|Studio album by Nas|
|Released||December 18, 2001|
|Label||Ill Will, Columbia/SME
|Producer||Megahertz, Baby Paul, Chucky Thompson, DJ Premier, Hangmen 3, L.E.S., Large Professor, Lofey, Mike Risko, Nas, Ron Browz, Salaam Remi, Trackmasters, Precision|
|Singles from Stillmatic|
Stillmatic is the fifth studio album by American rapper Nas, released December 18, 2001 on Columbia Records in the United States. In contrast to his previous work's gangsta rap themes, it contains socially conscious and philosophical themes similar to those of his debut album, Illmatic (1994). Nas' lyrics address topics such as ghetto life, U.S. domestic and foreign policies, and his feud with rapper Jay-Z.
Stillmatic served as a commercial and critical success that helped re-establish Nas' career, following a period of critical disappointment with the releases of I Am… and Nastradamus (1999). It debuted at number 8 on the U.S. Billboard 200 chart with sales of 342,600, eventually peaking at number 5 and selling over 2,026,000 copies in the United States. Upon its release, Stillmatic received generally positive reviews from most music critics.
Though he had gained critical acclaim with his classic debut album Illmatic in 1994, Nas' image had been quickly deteriorating in the hip-hop community with his change of theme, from the philosophical topics of Illmatic to the gangsta rap and commercialized sound that became the focus of his later albums. While his second album, It Was Written, " received fairly positive reviews and introduced him to a greater audience, the follow-ups I Am... and Nastradamus were considered mediocre in comparison by critics. Some criticized his inability to continue his critical success, with Jay-Z rapping in "Takeover" that he had "a one hot album every ten year average." The release of Stillmatic was an attempt by Nas to reestablish his credibility in the hip-hop community, with the title signifying his intentions to continue where Illmatic left off.
Feud with Jay-Z
Jay-Z had previously dissed Nas in his single "Takeover, taken from his September 2001 release, The Blueprint."  On Stillmatic," Nas retaliated with the anticipated song, "Ether," a response to "Takeover" which insinuated that Jay-Z had stolen lyrics from The Notorious B.I.G. several times, that he had sold out, and that he was a misogynist, among other things. Several hip-hop aficionados believe Nas won the feud based on this track, which many felt was much more vicious and ruthless than "Takeover," although this is still a subject of debate within hip-hop circles. Jay-Z would respond with the radio freestyle "Supa Ugly."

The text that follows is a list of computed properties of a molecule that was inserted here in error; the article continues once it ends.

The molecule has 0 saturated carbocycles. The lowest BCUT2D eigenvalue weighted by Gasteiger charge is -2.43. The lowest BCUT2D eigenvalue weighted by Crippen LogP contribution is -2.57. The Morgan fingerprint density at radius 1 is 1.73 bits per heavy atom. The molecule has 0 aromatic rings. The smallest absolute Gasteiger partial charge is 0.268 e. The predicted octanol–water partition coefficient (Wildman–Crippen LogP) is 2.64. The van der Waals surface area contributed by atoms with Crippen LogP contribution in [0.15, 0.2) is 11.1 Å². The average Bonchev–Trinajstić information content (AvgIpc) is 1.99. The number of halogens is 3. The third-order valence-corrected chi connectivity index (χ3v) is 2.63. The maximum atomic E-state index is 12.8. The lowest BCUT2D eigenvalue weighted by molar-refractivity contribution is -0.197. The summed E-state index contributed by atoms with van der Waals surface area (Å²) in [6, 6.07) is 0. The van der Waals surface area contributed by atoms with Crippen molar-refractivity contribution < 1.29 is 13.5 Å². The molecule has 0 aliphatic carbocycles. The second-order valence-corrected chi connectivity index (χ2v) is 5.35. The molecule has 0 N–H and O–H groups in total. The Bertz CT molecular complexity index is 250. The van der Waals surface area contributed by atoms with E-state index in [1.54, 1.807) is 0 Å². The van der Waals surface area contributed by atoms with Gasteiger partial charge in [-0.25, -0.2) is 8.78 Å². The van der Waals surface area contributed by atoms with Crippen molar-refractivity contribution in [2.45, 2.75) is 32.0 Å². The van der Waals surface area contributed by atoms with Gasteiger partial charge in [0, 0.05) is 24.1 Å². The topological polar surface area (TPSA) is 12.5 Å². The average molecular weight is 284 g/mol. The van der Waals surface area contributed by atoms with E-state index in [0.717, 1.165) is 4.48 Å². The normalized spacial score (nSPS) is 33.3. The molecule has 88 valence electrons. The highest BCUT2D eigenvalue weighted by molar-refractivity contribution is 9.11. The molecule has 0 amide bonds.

The first single from Stillmatic was "Rule" featuring R&B singer Amerie. It was not heavily promoted but still managed to reach number 67 on the Hot R&B/Hip-Hop Singles & Tracks chart. It did not receive a video and was issued on compact disc, so many are unaware that it was a single. "Got Ur Self A..." was believed to have been the first single from Stillmatic. "Got Ur Self A...," produced by Megahertz, contains a sample from the theme song on the HBO drama The Sopranos." The third single was "One Mic," which received acclaim for its content and video.
The album was released on December 18, 2001 and was certified Platinum by Recording Industry Association of America on January 16, 2002. By July 2008, the album sold over 2,026,000 copies in the United States.
|The A.V. Club||mixed|
|Los Angeles Times|||
|The Village Voice||favorable|
Stillmatic received generally positive reviews from music critics. At Metacritic, which assigns a normalized rating out of 100 to reviews from mainstream critics, the album received an average score of 69, based on 12 reviews. Despite finding its production "half-realised", Alex Needham of NME wrote that "lyrically, Nas is pretty much back on form". Blender 's Alex Pappademas described the album as "a surprising return to form" and stated "Even if it’s a fluke, Stillmatic still feels like a ren-Nas-sance". Steve Jones of USA Today gave it three-and-a-half out of four stars and stated, "dis songs aside, Nas' strength has always been his incisive lyrical analyses of current events." In his review for The Village Voice, Selwyn Seyfu Hinds wrote "Stillmatic isn't merely a reunion or rehash of Illmatic themes. The Nas on this record has grown, with the emotional expansion such maturation suggests. For one, he has never before drawn upon his anger, with a burning focus and controlled intensity that underscores nearly every song. Some of it can surely be ascribed to the Jay-Z battle, but more seems due to the deeper, internal struggle Nas has waged against the fallout from his early, precocious success".